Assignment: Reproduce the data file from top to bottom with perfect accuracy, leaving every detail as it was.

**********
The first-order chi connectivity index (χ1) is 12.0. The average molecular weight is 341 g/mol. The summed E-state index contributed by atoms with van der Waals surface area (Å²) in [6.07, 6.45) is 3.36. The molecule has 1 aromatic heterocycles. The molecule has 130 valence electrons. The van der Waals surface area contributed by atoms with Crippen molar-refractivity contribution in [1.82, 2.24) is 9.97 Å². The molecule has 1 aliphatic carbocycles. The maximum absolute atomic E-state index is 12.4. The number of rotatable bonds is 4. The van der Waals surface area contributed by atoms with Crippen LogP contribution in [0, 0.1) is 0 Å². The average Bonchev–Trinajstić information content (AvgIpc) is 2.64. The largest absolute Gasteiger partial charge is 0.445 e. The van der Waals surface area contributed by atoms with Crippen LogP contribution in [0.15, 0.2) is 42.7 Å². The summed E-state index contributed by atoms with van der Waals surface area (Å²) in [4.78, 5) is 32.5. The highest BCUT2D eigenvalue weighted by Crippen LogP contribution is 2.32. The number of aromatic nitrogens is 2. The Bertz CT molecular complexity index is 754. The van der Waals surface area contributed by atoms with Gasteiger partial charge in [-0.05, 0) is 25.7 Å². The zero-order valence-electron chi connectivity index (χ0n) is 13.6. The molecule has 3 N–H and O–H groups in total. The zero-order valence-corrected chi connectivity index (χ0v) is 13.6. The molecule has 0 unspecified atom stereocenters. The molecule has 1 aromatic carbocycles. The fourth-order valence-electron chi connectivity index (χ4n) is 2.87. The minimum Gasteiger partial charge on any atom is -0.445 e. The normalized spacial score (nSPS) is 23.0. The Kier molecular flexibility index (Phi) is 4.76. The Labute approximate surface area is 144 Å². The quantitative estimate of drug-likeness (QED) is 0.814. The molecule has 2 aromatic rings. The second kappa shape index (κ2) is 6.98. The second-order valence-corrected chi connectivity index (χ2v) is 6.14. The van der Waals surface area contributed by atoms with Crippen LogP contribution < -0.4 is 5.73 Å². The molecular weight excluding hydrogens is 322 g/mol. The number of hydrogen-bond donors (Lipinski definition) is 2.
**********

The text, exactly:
The first-order chi connectivity index (χ1) is 12.0. The average molecular weight is 341 g/mol. The summed E-state index contributed by atoms with van der Waals surface area (Å²) in [6.07, 6.45) is 3.36. The molecule has 1 aromatic heterocycles. The molecule has 130 valence electrons. The van der Waals surface area contributed by atoms with Crippen molar-refractivity contribution in [1.82, 2.24) is 9.97 Å². The molecule has 1 aliphatic carbocycles. The maximum absolute atomic E-state index is 12.4. The number of rotatable bonds is 4. The van der Waals surface area contributed by atoms with Crippen LogP contribution in [0, 0.1) is 0 Å². The average Bonchev–Trinajstić information content (AvgIpc) is 2.64. The largest absolute Gasteiger partial charge is 0.445 e. The van der Waals surface area contributed by atoms with Crippen LogP contribution in [0.15, 0.2) is 42.7 Å². The summed E-state index contributed by atoms with van der Waals surface area (Å²) in [4.78, 5) is 32.5. The highest BCUT2D eigenvalue weighted by Crippen LogP contribution is 2.32. The number of aromatic nitrogens is 2. The Bertz CT molecular complexity index is 754. The van der Waals surface area contributed by atoms with Gasteiger partial charge in [-0.05, 0) is 25.7 Å². The zero-order valence-electron chi connectivity index (χ0n) is 13.6. The molecule has 3 N–H and O–H groups in total. The zero-order valence-corrected chi connectivity index (χ0v) is 13.6. The molecule has 0 unspecified atom stereocenters. The molecule has 1 aromatic carbocycles. The fourth-order valence-electron chi connectivity index (χ4n) is 2.87. The minimum Gasteiger partial charge on any atom is -0.445 e. The normalized spacial score (nSPS) is 23.0. The Kier molecular flexibility index (Phi) is 4.76. The Labute approximate surface area is 144 Å². The quantitative estimate of drug-likeness (QED) is 0.814. The molecule has 2 aromatic rings. The second kappa shape index (κ2) is 6.98. The second-order valence-corrected chi connectivity index (χ2v) is 6.14. The van der Waals surface area contributed by atoms with Crippen LogP contribution < -0.4 is 5.73 Å². The molecular weight excluding hydrogens is 322 g/mol. The number of hydrogen-bond donors (Lipinski definition) is 2.